"If Adam aught perhaps might interpose;"

"Then with transition sweet, new speech resumes-
Book. V. v. 637.

They eat, they drink, and " in communion sweet"
"Quaff immortality and joy, secure"

"Of surfeit, where full measure only bounds"
Excess," before th' all-bounteous king, &c.

Book XI. v. 484.

• Dæmoniac phrenzy, moaping melancholy,"
"And moon-struck madness, pining atrophy."
Marasmus, and wide-wasting pestilence."

v. 551.

Of rend'ring up," and patiently attend"
"My dissolution," &c.

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others, inserted partly in the fifth book, and partly in the eleventh, constituted all the alterations, deemed necessary by the poet, in that mighty production of his mind, on which his fame with posterity was principally to rest and which formed the great and the crowning exploit of his life. The Paradise Lost, therefore, may be contemplated with more wonder as springing, like another Pallas, in a state of full maturity from the head of its mighty father, and proudly relinquishing every subsequent demand on him for the assistance of parental affection. I notice this circumstance indeed, which has been remarked before me by Fenton, rather for its curiosity than to detract from the merit of those, who make their advances to relative perfection by frequent and laborious revision. The final excellence of the work is all with which the world is concerned; and the existence of the mental power, which eventually accomplishes the object, is all that respects the reputation of the writer.

That, under the disadvantage of blindness, the poet should be able to preserve entire the combination of such a poem as the Paradise Lost, is, indeed, a just subject of surprise. In compositions of any length, in which strict unity of design is required, the author, after the first construction of his fable,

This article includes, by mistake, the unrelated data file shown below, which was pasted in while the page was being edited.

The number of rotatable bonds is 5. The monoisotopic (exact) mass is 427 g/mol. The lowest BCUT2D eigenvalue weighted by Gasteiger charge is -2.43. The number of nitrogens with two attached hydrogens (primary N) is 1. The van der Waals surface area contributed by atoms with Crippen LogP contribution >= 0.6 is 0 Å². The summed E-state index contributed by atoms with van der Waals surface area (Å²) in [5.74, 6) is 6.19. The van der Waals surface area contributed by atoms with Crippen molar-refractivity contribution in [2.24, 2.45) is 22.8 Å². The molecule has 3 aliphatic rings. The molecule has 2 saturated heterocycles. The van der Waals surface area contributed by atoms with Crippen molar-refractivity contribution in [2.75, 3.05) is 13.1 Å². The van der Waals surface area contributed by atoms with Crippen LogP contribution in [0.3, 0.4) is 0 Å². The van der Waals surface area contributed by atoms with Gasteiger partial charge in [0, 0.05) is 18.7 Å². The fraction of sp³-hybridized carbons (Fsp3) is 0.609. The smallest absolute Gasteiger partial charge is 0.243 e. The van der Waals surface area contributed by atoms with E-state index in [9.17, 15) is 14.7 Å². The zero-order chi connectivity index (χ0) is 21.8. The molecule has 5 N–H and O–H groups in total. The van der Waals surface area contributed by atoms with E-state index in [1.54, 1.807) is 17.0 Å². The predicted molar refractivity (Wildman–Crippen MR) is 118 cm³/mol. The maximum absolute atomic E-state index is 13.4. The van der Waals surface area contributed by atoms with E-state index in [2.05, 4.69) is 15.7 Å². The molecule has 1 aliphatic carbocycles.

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LIFE OF MILTON,

473

has his papers before him to correct those ac-
cidental deviations from his course, into which
he may unwarily have been betrayed. But
without this resource against error, and with
a very inadequate substitute for it in the occa
sional readings of a friend, Milton must have
retained in his memory all the intricacies of
his fable; and have seen them all, during the
time of composition, in one strong point of
concentrated vision. Through the whole ex-
tent of his poem no incongruity is to be de-
tected; and all the various lines are drawn
with infallible rectitude to their just point.
Bentley, indeed, imagined that he had dis-
covered inconsistency in the relations, in dif-
ferent parts of the poem, of the expulsion of
the rebel Angels from heaven: but the acute-
ness of the great critic, which had been so
illustriously displayed in a variety of preced-
ing instances, failed him in this; as it did in
almost
every other when it was exercised on

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A modern French critic (La Harpe in his Lyceum, vol. xiv.) calls the Paradise Lost a shapeless production,-a poem which has neither course nor plan; and which joins to many other faults that of terminating at the end of the fifth canto, so that it is impossible to wade through what follows without languor!!! To what cause are we to impute this strange language of the critic? It seems to argue the most entire ignorance of his subject in union with the most consummate conceit: but it may proceed from nothing more than the wish of propitiating popular regard by the sacrifice of a majestic foe on the altar of national vanity.